The context is simple. Pay players gain an advantage over free players because they paid. If this advantage is surreal, then balance is out of the question, so go ahead and rate it down for being imbalanced, not for allowing pay options.

In your farming anology, all players have access to the same advantage (not farming). A free player doesn’t have access to pay options by definition.

Let’s make two groups again. We have “farming players” and “non-farming players”. A non-farming player does not have access to farming options by definition, or he wouldn’t be a farming player any more.

See how that works?

In your bug/glitch anology, the player that can abuse the glitch has an advantage over players that don’t know about the glitch and therefore can’t access it. In the context of reality, games are known to have glitches, so the one abusing the glitch is just taking advantage of reality that everyone has access to. Notice the difference?

I can’t see the point:

1. Everyone knows about the pay options.
2. If everyone has access to these “glitches”, and there’s no legal issues involved, then the ones not abusing it will have a disadvantage.

You can replace “glitch” with “pay option”, and it’s the same arguments we’re making. Interchanging the phrases is not comparing them to each other like you seem to think.

Interchanging the concepts is useless and false.

You’re giving an obvious generalization and avoiding the specific example of Starcraft that I gave. In the interest of ending this tangent, the Blizzard VP doesn’t think pay options for an advantage make sense for that game.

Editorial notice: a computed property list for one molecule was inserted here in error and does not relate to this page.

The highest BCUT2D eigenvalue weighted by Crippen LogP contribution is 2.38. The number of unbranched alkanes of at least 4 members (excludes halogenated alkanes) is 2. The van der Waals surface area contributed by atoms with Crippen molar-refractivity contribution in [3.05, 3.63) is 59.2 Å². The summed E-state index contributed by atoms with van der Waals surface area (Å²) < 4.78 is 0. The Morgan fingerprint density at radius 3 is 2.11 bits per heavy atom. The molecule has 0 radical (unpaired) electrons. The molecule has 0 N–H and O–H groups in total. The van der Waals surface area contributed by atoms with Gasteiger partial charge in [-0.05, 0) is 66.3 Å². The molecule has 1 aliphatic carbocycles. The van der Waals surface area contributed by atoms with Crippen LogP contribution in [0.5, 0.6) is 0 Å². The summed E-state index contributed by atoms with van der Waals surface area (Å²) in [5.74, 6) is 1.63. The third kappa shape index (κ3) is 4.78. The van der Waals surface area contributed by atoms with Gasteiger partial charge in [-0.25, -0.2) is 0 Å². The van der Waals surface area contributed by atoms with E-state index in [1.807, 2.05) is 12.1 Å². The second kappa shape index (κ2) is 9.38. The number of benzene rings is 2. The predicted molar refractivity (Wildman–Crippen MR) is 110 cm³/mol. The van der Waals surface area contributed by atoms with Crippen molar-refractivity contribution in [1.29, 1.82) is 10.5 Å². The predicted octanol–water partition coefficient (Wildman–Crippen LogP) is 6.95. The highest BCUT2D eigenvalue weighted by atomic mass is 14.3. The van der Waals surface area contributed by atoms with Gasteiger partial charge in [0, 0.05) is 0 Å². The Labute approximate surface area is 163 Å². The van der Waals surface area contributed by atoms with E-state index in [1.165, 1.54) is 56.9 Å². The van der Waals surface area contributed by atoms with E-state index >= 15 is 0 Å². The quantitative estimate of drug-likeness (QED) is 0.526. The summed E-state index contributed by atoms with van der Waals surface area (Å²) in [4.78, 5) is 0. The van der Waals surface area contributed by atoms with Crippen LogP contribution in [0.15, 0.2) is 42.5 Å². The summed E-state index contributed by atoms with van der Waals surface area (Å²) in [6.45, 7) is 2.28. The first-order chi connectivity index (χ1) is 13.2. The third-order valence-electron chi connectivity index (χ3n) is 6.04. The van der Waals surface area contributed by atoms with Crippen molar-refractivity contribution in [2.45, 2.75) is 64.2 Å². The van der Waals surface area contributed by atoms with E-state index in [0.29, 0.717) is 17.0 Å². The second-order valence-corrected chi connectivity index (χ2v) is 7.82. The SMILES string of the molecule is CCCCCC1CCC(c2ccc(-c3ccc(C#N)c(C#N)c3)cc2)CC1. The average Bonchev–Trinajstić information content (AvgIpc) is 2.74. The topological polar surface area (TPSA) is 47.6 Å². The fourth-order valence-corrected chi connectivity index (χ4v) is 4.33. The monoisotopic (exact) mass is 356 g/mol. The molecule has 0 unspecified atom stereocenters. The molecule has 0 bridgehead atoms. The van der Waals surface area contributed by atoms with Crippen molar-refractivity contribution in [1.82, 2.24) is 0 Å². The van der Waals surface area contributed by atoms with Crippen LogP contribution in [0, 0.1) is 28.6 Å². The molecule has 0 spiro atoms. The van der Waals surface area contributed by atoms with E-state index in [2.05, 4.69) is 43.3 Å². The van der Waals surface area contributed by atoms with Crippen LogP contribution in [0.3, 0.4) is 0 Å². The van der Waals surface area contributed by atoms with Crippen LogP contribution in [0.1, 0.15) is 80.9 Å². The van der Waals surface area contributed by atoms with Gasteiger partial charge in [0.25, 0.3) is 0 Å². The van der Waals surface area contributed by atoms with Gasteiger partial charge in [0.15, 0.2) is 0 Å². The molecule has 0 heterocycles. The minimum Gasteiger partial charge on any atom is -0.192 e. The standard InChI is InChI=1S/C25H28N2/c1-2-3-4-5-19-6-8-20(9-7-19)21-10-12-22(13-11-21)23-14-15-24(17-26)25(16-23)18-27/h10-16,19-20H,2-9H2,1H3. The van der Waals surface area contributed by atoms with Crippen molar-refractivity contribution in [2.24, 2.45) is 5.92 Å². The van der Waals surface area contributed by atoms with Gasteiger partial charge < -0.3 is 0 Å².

I’m not avoiding any specific examples by “generalising” what every normal company does or should do. A company’s primary goal is profit (or shareholder value, which usually can be achieved through the same means). If an option grants profit over another, it should be chosen. Blizzard may hide behind an excuse of “it doesn’t make sense to implement this feature”, but really all they’re saying is “it is believed to be unprofitable opposed to not implementing it”. Evaluating options takes a long time, and includes a lot of factors. If your players aren’t satisfied, they are going to leave and make for bad advertising. That’s just one example. Blizzard evaluated this and came to the conclusion it is not profitable. There is no other reason. If there was, they would be a bad company. Risk your competitors overtaking you by thinking of the elite who absolutely hate payable content when it could be profitable.

I’m not saying it is profitable, I’m merely showing you that just because a few elites think something shouldn’t be done, a company isn’t suddenly going to say “well, okay, it was going to increase profits, but if you say so!”.

 
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If a free player also wants these utilities, he pays.

That’s a contradiction. A free player can’t be a free player if he pays. He will be a paying player.

Again, drawing a conclusion from your assumption is not how it works.

It’s defining the context and coming up with a conclusion from the implications of that definition. If I assume “x > y”, then I can conclude that “y < x” from the implications of the “>” symbol.

This is not just a paying issue.

Indeed, but it includes a paying issue. It’s also a balance issue that directly results from having an unbalanced paid item that a free player doesn’t have.

If you do not gain unreasonable advantages through any factor, the game is balanced.

Exactly, this includes advantages from paid items.

If this advantage is surreal, then balance is out of the question, so go ahead and rate it down for being imbalanced, not for allowing pay options.

Cosmetic pay items don’t affect balance because they don’t create a gameplay advantage. Pay items that do affect gameplay will create an imbalance (the advantage).

Obviously the school person can’t choose to not go to school, because then he wouldn’t be a school person by definition.